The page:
Upon crossing and stopping, my head began to swim. All of my blood was in my limbs instead of my brain and I was becoming lightheaded. I found a grassy patch and lay down while my blood pressure slowed, clarity returned, and breathing became normal. In a way, I was grateful for this moment of lightheadedness because it assured me that I had truly given it my all. I hate leaving with a regret, but in this case, I was proud of myself. I had met my goal and done my BEST. I’m one of those people who often feels like if I fall short of my expectations, I should have just done better. I should have tried harder, given more, so it was a relief to finish knowing I’d given it my all.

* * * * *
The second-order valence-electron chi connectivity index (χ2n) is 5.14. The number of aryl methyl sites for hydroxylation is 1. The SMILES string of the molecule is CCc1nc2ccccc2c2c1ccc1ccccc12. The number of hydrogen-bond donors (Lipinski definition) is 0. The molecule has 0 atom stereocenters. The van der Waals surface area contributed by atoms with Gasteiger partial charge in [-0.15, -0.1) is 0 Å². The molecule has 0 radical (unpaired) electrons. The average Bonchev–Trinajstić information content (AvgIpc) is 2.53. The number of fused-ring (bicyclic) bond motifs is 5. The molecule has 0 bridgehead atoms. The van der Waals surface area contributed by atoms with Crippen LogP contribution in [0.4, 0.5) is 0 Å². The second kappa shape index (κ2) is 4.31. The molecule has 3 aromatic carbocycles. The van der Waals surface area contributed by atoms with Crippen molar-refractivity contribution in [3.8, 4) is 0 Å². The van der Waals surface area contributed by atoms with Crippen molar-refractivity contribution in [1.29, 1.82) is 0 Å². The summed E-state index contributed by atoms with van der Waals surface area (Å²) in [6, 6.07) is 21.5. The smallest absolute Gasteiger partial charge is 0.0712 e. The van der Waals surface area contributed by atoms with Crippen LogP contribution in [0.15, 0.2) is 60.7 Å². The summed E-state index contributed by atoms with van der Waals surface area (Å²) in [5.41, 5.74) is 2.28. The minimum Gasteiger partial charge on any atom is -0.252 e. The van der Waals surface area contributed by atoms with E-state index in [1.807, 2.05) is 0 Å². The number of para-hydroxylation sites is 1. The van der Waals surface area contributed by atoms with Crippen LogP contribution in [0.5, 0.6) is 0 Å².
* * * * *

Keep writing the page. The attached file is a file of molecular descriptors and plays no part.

Half marathon? Check.
And, just for funnies, if you haven’t seen this little gem wandering around FB, this picture is excellent. The trouble is, all my runner friends really are the top pic, and I’m truly the bottom one, but I accept my limitations with gratitude that my body is strong and does what I want it to—even if not as gracefully as I might like.
And FINALLY, since I didn’t have this pic before, but it’s the only awesome picture of me running that exists, here’s one more of me (with eyes closed) striding out in the Ragnar getting ready to pass the slap-bracelet baton to Shalise, the runs-like-a-gazelle runner that came after me.